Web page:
Tips and tricks for your new digicam

Published Date
07 - Feb - 2007
| Last Updated
07 - Feb - 2007
Tips and tricks for your new digicam

New year, new camera. So what now? Unfortunately, owning a shooter is only half the battle won. Anyone can point-and-shoot. But to attain those dazzling vacation shots that your best buddy just showed off to you, you'll need to understand basic photographic techniques and avoid those common mistakes.

We have some tips that should get you started.
1. Get better photos by avoiding common mistakes
One of the great advantages of digital photography is being able to fix the flaws in your photos. However, you can save yourself a lot of time simply by taking better photos in the first place. Here are a few simple suggestions for improving your results:

Use the flash: It's often nice to turn off the flash, but for dimly lit, indoor snapshots, the flash can make the difference between a hit and a miss.

Avoid red-eye by changing your angle: If you shoot someone's face dead on, you'll get the maximum amount of red-eye. Move to a slight angle to decrease the intensity of the red-eye.

Get closer to your subjects: Some photographers tend to stand too far away, especially when shooting portraits. Of course, if you intend to include a large amount of the background, then by all means stand back. Otherwise, get close to your subject!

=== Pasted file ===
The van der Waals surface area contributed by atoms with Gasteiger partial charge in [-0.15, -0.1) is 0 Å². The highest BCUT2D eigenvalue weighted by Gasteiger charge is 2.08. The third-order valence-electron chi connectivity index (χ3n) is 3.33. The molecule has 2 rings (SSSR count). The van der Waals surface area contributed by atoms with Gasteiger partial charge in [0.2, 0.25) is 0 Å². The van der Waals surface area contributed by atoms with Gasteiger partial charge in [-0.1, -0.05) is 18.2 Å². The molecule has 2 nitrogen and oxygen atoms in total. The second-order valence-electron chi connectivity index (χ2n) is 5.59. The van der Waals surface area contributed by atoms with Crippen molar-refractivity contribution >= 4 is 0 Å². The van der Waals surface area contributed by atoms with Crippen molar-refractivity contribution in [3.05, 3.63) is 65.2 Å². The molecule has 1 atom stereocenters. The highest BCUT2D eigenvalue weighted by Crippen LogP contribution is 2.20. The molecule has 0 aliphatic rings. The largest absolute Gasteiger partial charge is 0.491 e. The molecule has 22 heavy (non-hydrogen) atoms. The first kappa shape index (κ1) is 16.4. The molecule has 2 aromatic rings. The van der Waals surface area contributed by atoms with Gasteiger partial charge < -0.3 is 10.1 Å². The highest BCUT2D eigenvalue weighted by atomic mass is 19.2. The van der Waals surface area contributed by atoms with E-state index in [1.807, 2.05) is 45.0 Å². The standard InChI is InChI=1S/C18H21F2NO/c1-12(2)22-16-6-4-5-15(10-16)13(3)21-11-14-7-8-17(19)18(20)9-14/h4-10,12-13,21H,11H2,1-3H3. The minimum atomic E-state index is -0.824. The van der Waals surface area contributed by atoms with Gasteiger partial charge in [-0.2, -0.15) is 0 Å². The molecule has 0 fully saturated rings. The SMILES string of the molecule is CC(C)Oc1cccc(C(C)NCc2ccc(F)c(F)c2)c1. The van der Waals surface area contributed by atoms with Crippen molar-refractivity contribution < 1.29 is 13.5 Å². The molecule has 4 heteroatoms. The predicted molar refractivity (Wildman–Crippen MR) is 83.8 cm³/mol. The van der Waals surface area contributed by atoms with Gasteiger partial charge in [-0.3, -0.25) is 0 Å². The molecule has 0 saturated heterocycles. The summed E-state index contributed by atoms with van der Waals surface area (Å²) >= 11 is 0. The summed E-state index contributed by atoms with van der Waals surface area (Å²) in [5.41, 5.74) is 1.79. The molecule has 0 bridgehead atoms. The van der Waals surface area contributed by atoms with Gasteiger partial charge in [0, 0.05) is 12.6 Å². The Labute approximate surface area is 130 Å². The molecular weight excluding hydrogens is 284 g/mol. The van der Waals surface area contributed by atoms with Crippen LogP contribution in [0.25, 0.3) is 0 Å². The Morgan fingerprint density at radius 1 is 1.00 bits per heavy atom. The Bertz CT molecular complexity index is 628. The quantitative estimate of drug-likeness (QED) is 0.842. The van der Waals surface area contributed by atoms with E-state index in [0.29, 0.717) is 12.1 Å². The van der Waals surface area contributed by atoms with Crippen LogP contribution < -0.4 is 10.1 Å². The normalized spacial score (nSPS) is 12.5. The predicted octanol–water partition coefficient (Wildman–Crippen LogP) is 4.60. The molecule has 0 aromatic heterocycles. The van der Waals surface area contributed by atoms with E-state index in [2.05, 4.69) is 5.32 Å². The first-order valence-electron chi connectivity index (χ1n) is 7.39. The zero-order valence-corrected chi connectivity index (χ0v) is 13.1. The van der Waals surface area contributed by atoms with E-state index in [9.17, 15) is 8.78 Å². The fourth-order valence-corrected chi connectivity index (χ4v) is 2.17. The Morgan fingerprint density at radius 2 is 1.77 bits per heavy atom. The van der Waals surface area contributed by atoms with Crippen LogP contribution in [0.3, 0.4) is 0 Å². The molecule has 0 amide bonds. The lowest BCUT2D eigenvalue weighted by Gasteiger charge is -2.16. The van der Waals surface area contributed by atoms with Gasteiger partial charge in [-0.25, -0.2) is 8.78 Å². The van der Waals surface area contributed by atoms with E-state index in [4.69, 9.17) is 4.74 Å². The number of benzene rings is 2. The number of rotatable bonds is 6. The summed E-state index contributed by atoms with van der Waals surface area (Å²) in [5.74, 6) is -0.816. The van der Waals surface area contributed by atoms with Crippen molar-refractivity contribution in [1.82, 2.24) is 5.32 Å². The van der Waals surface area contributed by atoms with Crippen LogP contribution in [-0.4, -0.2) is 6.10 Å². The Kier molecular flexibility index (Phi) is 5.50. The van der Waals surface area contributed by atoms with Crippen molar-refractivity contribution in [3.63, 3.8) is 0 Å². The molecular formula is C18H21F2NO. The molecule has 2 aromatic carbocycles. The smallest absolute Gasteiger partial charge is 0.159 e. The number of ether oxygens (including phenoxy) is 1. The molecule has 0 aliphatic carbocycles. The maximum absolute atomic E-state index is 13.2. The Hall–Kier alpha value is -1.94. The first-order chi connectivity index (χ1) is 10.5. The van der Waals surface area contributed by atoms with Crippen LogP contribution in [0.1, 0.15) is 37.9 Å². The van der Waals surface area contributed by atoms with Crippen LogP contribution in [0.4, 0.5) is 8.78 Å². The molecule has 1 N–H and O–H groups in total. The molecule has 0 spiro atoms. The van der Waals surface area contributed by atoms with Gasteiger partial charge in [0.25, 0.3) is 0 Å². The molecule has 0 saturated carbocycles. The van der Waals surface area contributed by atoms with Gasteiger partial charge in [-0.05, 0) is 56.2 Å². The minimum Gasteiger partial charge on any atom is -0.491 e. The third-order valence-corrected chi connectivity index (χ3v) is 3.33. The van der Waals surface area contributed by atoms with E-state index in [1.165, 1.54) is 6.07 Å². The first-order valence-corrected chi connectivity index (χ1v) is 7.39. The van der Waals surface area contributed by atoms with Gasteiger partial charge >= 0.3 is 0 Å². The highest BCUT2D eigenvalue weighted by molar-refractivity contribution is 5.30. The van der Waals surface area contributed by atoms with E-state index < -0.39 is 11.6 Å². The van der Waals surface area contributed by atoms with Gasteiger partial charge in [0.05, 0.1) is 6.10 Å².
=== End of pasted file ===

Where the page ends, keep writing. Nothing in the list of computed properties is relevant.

Pay attention to your composition: Always ask yourself if there is anything in this picture that you don't want. If the answer is yes, then move it or move yourself to avoid it.

2. Get better prints from your digital camera


Sometimes you'll discover that photos look great on your camera's LCD screen but are disappointing when you print them.

Part of the problem is that flaws can be difficult to see on your digital camera's small LCD screen. But sometimes your image simply needs a little cleanup. If you have a photo that prints poorly, try modifying the image in Adobe Photoshop or Photoshop Elements before printing.

In some cases, lightening or darkening an image makes a dramatic difference. And sometimes it helps to boost the contrast or to use the sharpening filter (however, we recommend that you do so sparingly).

3. Put your photos online for friends and family to enjoy


Snapping a huge number of photos with a digital camera is easy, but finding a practical way to share your pictures with friends and family can be a hassle. Fortunately, there are many Web sites that allow you to upload your photos to online albums, as well as order prints of them to be mailed to your home.

Photo-sharing Web sites, such as Webshots, Shutterfly, or Flickr let you arrange your photos into albums and display them for visitors. Many of these sites also offer online image-editing tools.

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